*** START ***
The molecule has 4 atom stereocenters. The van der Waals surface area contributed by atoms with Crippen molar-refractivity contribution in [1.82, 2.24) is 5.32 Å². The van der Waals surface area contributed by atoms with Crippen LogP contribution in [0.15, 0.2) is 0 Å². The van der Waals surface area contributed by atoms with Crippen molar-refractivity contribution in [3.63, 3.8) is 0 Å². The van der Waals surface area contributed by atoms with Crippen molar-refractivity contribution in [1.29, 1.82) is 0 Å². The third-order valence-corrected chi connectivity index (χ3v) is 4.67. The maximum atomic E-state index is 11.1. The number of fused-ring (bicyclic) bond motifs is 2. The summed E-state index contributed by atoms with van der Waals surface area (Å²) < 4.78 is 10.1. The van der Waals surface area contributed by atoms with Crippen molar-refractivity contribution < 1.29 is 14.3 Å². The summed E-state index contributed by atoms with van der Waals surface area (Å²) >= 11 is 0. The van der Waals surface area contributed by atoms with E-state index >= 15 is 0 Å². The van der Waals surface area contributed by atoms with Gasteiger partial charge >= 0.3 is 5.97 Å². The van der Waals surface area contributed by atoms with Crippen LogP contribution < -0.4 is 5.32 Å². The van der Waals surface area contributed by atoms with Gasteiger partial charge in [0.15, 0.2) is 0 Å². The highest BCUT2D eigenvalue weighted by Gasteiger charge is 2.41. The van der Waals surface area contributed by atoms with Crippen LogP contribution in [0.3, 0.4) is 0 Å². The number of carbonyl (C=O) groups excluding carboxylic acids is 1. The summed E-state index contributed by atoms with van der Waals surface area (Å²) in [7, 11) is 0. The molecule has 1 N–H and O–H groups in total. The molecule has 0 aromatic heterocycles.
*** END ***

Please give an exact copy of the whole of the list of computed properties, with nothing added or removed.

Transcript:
The molecule has 4 atom stereocenters. The van der Waals surface area contributed by atoms with Crippen molar-refractivity contribution in [1.82, 2.24) is 5.32 Å². The van der Waals surface area contributed by atoms with Crippen LogP contribution in [0.15, 0.2) is 0 Å². The van der Waals surface area contributed by atoms with Crippen molar-refractivity contribution in [3.63, 3.8) is 0 Å². The van der Waals surface area contributed by atoms with Crippen molar-refractivity contribution in [1.29, 1.82) is 0 Å². The third-order valence-corrected chi connectivity index (χ3v) is 4.67. The maximum atomic E-state index is 11.1. The number of fused-ring (bicyclic) bond motifs is 2. The summed E-state index contributed by atoms with van der Waals surface area (Å²) < 4.78 is 10.1. The van der Waals surface area contributed by atoms with Crippen molar-refractivity contribution < 1.29 is 14.3 Å². The summed E-state index contributed by atoms with van der Waals surface area (Å²) >= 11 is 0. The van der Waals surface area contributed by atoms with E-state index >= 15 is 0 Å². The van der Waals surface area contributed by atoms with Gasteiger partial charge >= 0.3 is 5.97 Å². The van der Waals surface area contributed by atoms with Crippen LogP contribution < -0.4 is 5.32 Å². The van der Waals surface area contributed by atoms with Gasteiger partial charge in [0.15, 0.2) is 0 Å². The highest BCUT2D eigenvalue weighted by Gasteiger charge is 2.41. The van der Waals surface area contributed by atoms with Crippen LogP contribution in [0.3, 0.4) is 0 Å². The number of carbonyl (C=O) groups excluding carboxylic acids is 1. The summed E-state index contributed by atoms with van der Waals surface area (Å²) in [7, 11) is 0. The molecule has 1 N–H and O–H groups in total. The molecule has 0 aromatic heterocycles.